A buddy told me of a problem he encounters in his otherwise perfect Agile team.  Some feature gets raised as a need that requires an inventive solution.  Two possibilities arise that could deliver the feature after some development.  Each has a proponent, and is explained.  Each of the proponents really likes their own idea and not that of their colleague.  There are mechanisms that Agile teams use to do the most appropriate, but generally they should quest for simplicity.

That's where the problem lies if both of the developers in question are a) debating in isolation and b) pretty keen to see their idea dominate even if it is more complicated.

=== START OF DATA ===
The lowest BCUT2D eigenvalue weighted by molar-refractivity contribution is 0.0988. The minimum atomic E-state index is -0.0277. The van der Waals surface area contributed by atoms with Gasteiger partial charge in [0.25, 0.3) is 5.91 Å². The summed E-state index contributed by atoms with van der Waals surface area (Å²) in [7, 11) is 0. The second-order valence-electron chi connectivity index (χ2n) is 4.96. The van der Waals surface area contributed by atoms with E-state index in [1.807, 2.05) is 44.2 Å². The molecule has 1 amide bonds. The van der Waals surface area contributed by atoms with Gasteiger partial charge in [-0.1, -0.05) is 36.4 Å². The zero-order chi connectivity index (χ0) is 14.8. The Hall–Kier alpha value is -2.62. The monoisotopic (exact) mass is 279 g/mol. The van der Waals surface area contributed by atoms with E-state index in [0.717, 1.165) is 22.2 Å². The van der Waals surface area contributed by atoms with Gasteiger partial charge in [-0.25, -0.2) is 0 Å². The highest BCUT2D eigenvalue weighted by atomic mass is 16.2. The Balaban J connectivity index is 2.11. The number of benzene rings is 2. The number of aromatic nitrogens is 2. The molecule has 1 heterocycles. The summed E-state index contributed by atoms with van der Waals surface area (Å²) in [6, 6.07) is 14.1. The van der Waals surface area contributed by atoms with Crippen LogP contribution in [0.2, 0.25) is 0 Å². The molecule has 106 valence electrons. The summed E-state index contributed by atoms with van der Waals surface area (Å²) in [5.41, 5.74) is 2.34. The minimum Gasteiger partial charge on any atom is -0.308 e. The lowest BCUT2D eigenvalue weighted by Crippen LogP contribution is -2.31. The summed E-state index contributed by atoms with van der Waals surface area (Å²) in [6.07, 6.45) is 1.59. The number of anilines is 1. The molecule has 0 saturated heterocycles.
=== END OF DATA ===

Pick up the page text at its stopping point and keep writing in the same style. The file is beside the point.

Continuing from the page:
Each will quickly and gratuitously reiterate that their idea is more simple.  They will even try to emphasis the word 'simple' as they elaborate the solution. They will also use as many synonyms for simple, simpler, simplest, simplicity as they can.

It is a disingenuous practice and should be defeated where witnessed with a quick peer review of the merits of each solution.  Of course it would be better if people pulled themselves back from such behavior - especially for an Agile team - and honestly quested for the 'simplest' way.

I like to think of this Agile anti-pattern as "Simple Wars"
Mar 3, 2007

[update: June 29, 2009] Another variation is the use of the word for 'just' in conjunction with some idea or proposal. "Why don't we just do X". Yeesh!


March 3rd, 2007